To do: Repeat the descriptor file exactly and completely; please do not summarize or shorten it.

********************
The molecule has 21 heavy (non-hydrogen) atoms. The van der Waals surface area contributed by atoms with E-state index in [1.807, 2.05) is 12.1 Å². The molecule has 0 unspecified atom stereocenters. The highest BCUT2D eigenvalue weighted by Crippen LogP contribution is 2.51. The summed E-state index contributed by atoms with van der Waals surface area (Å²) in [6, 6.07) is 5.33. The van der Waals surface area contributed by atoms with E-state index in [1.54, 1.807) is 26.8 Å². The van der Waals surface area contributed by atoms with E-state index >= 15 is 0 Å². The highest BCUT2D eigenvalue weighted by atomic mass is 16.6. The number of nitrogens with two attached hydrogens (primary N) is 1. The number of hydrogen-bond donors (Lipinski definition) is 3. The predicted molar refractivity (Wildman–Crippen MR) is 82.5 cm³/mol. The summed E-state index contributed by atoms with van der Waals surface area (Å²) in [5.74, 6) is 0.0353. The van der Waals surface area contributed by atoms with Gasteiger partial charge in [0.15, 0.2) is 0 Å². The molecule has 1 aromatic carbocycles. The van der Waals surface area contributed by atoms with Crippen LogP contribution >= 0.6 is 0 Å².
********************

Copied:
The molecule has 21 heavy (non-hydrogen) atoms. The van der Waals surface area contributed by atoms with E-state index in [1.807, 2.05) is 12.1 Å². The molecule has 0 unspecified atom stereocenters. The highest BCUT2D eigenvalue weighted by Crippen LogP contribution is 2.51. The summed E-state index contributed by atoms with van der Waals surface area (Å²) in [6, 6.07) is 5.33. The van der Waals surface area contributed by atoms with E-state index in [1.54, 1.807) is 26.8 Å². The van der Waals surface area contributed by atoms with E-state index >= 15 is 0 Å². The highest BCUT2D eigenvalue weighted by atomic mass is 16.6. The number of nitrogens with two attached hydrogens (primary N) is 1. The number of hydrogen-bond donors (Lipinski definition) is 3. The predicted molar refractivity (Wildman–Crippen MR) is 82.5 cm³/mol. The summed E-state index contributed by atoms with van der Waals surface area (Å²) in [5.74, 6) is 0.0353. The van der Waals surface area contributed by atoms with Gasteiger partial charge in [0.15, 0.2) is 0 Å². The molecule has 1 aromatic carbocycles. The van der Waals surface area contributed by atoms with Crippen LogP contribution >= 0.6 is 0 Å².